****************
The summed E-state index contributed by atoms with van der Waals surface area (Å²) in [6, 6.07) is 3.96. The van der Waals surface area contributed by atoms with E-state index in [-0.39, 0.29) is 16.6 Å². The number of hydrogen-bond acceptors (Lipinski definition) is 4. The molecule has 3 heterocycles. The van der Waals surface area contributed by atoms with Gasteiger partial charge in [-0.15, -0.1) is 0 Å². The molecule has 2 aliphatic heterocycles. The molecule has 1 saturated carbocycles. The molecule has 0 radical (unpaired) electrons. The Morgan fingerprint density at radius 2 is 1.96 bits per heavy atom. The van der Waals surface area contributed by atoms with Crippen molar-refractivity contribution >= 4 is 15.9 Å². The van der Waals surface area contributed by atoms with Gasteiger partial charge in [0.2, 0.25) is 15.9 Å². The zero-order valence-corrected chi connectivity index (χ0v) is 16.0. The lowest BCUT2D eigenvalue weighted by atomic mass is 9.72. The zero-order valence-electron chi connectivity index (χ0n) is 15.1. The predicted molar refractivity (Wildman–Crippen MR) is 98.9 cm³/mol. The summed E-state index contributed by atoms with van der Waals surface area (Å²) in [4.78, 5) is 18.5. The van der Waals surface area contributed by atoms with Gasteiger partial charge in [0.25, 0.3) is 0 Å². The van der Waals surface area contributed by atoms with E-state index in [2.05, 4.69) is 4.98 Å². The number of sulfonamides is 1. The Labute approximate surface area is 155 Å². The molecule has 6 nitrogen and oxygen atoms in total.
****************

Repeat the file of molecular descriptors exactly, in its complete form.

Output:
The summed E-state index contributed by atoms with van der Waals surface area (Å²) in [6, 6.07) is 3.96. The van der Waals surface area contributed by atoms with E-state index in [-0.39, 0.29) is 16.6 Å². The number of hydrogen-bond acceptors (Lipinski definition) is 4. The molecule has 3 heterocycles. The van der Waals surface area contributed by atoms with Gasteiger partial charge in [-0.15, -0.1) is 0 Å². The molecule has 2 aliphatic heterocycles. The molecule has 1 saturated carbocycles. The molecule has 0 radical (unpaired) electrons. The Morgan fingerprint density at radius 2 is 1.96 bits per heavy atom. The van der Waals surface area contributed by atoms with Crippen molar-refractivity contribution >= 4 is 15.9 Å². The van der Waals surface area contributed by atoms with Gasteiger partial charge in [0.2, 0.25) is 15.9 Å². The zero-order valence-corrected chi connectivity index (χ0v) is 16.0. The lowest BCUT2D eigenvalue weighted by atomic mass is 9.72. The zero-order valence-electron chi connectivity index (χ0n) is 15.1. The predicted molar refractivity (Wildman–Crippen MR) is 98.9 cm³/mol. The summed E-state index contributed by atoms with van der Waals surface area (Å²) in [4.78, 5) is 18.5. The van der Waals surface area contributed by atoms with Gasteiger partial charge in [0.25, 0.3) is 0 Å². The van der Waals surface area contributed by atoms with E-state index in [2.05, 4.69) is 4.98 Å². The number of sulfonamides is 1. The Labute approximate surface area is 155 Å². The molecule has 6 nitrogen and oxygen atoms in total.